Although electric scooters are hardly a new technology, they have enjoyed a modern-day resurgence among tech entrepreneurs looking to create the next Uber-type disruption in the marketplace. Just recently the New York Times reported that Bird Rides Inc., one of the companies leading the new wave of scooter rental services, plans to raise an additional $300 million in venture capital this year. Services like Bird allow customers to “unlock” scooters placed throughout a given city for a nominal fee.
Cities Limit Growth of Scooters Due to Safety Concerns
But the rapid increase in motorized scooters on city streets and sidewalks also raises serious public safety concerns. While many states require anyone riding a scooter to have a valid driver’s license and wear a helmet, web-based rental services have no way to check the latter. Nor can companies like Bird stop customers from operating scooters on public sidewalks, which often violate local laws and place pedestrians at higher risk for injury if there is a collision.
There is also the problem of scooter “littering.” Bird and its competitors direct customers to simply abandon their scooters when they are finished using them. In many cases this means leaving scooters in public places without any regard for the safety hazard created. This littering problem is so great that some cities, notably San Francisco, now impose $100 fines for any scooter left unattended in public.
Indeed, according to an article in the UK-based technology publication The Register, San Francisco has banned scooter rental services outright. The city plans to introduce one-year “trial permits” for scooters in the future, which will be subject to strict caps on the total number of vehicles allowed.
Closer to home, some Florida localities have also taken proactive measures to promote safety in scooter rentals. For example, in October 2014 the City of Panama Beach in Bay County adopted stricter scooter regulations following an “almost 80 percent jump in accidents,” according to the Tampa Tribune. Among other things, Panama Beach now requires scooter rental companies to carry liability insurance and provide riders with safety vests and additional safety information.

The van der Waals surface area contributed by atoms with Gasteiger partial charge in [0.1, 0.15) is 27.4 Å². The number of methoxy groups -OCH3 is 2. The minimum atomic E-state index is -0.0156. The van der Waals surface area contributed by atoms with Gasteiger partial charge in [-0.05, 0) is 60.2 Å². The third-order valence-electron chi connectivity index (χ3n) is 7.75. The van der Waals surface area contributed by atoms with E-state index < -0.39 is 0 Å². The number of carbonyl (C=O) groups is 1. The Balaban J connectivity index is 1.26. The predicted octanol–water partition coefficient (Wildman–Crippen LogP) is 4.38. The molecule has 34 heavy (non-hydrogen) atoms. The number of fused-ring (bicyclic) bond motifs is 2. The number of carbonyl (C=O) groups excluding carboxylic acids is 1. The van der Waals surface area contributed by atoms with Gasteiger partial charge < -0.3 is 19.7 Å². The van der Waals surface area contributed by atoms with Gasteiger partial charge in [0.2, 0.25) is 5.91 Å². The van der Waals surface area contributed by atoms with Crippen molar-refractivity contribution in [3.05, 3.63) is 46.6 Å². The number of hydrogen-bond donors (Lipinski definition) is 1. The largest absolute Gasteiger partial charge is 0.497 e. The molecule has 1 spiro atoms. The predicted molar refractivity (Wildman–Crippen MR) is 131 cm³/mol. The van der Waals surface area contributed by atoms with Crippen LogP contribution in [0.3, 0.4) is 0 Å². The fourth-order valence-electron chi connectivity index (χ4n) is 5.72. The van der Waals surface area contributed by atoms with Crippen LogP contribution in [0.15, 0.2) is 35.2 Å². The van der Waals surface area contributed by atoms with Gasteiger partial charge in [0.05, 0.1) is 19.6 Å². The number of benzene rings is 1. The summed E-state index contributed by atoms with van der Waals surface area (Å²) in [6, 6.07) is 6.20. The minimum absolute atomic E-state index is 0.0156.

Scootering Under the Influence
Another emerging issue for local law enforcement is “scootering while intoxicated.” Once again, while smartphone apps make it easy to rent a scooter, it cannot determine whether a customer is too inebriated to safely operate a motorized vehicle. And in most jurisdictions, a DUI is still a DUI even when the vehicle is a scooter.
In fact, on June 11 of this year, police in San Diego, California, arrested a 41-year-old man for “allegedly driving under the influence of alcohol” on a rented scooter. The San Diego Union-Tribune reported the man was not wearing a helmet when he crashed his scooter “into the path of a car.” Fortunately, it appears nobody else was injured in the accident.
Dealing with Defective Scooters
Beyond the question of how to deal with negligent scooter drivers, there’s also the issue of whether the vehicles themselves are safe. Elsewhere in California, the Santa Monica Daily Press reported on June 12 about the increasing number of brake failures experienced by rental scooters. The Daily Press interviewed a 56-year-old mechanic hired by Bird as an independent contractor to repair its scooters. The mechanic said she was “badly injured” when one of the scooters assigned to her suffered brake failure and sent her “flying down the sidewalk.”
The reality is that like any other type of motor vehicle, defectively designed and poorly maintained scooters can seriously injure–and potentially kill–individuals, especially when they do not have the proper training or support. If you have questions or concerns about scooter safety, or you have been involved in an accident and require advice, you should contact an experienced Miami personal injury lawyer as soon as possible or give them a call at (305)-371-2692.